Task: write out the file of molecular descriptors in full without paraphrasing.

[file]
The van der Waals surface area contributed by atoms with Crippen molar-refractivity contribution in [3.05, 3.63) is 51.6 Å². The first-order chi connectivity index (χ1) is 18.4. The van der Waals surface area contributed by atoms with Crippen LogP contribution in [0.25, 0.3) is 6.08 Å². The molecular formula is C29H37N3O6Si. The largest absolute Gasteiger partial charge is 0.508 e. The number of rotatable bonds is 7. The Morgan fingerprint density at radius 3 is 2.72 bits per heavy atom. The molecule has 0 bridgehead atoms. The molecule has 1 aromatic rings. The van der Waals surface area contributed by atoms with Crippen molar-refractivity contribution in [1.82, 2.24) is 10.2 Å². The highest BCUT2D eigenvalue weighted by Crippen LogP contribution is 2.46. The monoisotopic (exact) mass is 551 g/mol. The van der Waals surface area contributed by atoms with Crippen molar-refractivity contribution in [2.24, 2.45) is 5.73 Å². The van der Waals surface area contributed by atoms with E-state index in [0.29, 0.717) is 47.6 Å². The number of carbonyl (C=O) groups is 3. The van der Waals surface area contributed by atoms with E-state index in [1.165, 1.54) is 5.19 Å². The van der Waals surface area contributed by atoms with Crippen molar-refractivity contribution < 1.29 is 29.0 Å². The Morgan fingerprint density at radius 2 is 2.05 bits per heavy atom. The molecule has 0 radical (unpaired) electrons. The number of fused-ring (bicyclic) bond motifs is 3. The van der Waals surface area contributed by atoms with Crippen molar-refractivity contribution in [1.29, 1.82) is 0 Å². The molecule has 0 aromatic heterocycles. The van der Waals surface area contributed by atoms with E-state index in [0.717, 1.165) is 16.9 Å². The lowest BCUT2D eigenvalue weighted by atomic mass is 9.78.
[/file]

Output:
The van der Waals surface area contributed by atoms with Crippen molar-refractivity contribution in [3.05, 3.63) is 51.6 Å². The first-order chi connectivity index (χ1) is 18.4. The van der Waals surface area contributed by atoms with Crippen LogP contribution in [0.25, 0.3) is 6.08 Å². The molecular formula is C29H37N3O6Si. The largest absolute Gasteiger partial charge is 0.508 e. The number of rotatable bonds is 7. The Morgan fingerprint density at radius 3 is 2.72 bits per heavy atom. The molecule has 0 bridgehead atoms. The molecule has 1 aromatic rings. The van der Waals surface area contributed by atoms with Crippen molar-refractivity contribution in [1.82, 2.24) is 10.2 Å². The highest BCUT2D eigenvalue weighted by Crippen LogP contribution is 2.46. The monoisotopic (exact) mass is 551 g/mol. The van der Waals surface area contributed by atoms with Crippen molar-refractivity contribution in [2.24, 2.45) is 5.73 Å². The van der Waals surface area contributed by atoms with E-state index in [0.29, 0.717) is 47.6 Å². The number of carbonyl (C=O) groups is 3. The van der Waals surface area contributed by atoms with E-state index in [1.165, 1.54) is 5.19 Å². The van der Waals surface area contributed by atoms with Crippen molar-refractivity contribution < 1.29 is 29.0 Å². The Morgan fingerprint density at radius 2 is 2.05 bits per heavy atom. The molecule has 0 radical (unpaired) electrons. The number of fused-ring (bicyclic) bond motifs is 3. The van der Waals surface area contributed by atoms with Crippen molar-refractivity contribution in [1.29, 1.82) is 0 Å². The molecule has 0 aromatic heterocycles. The van der Waals surface area contributed by atoms with E-state index in [0.717, 1.165) is 16.9 Å². The lowest BCUT2D eigenvalue weighted by atomic mass is 9.78.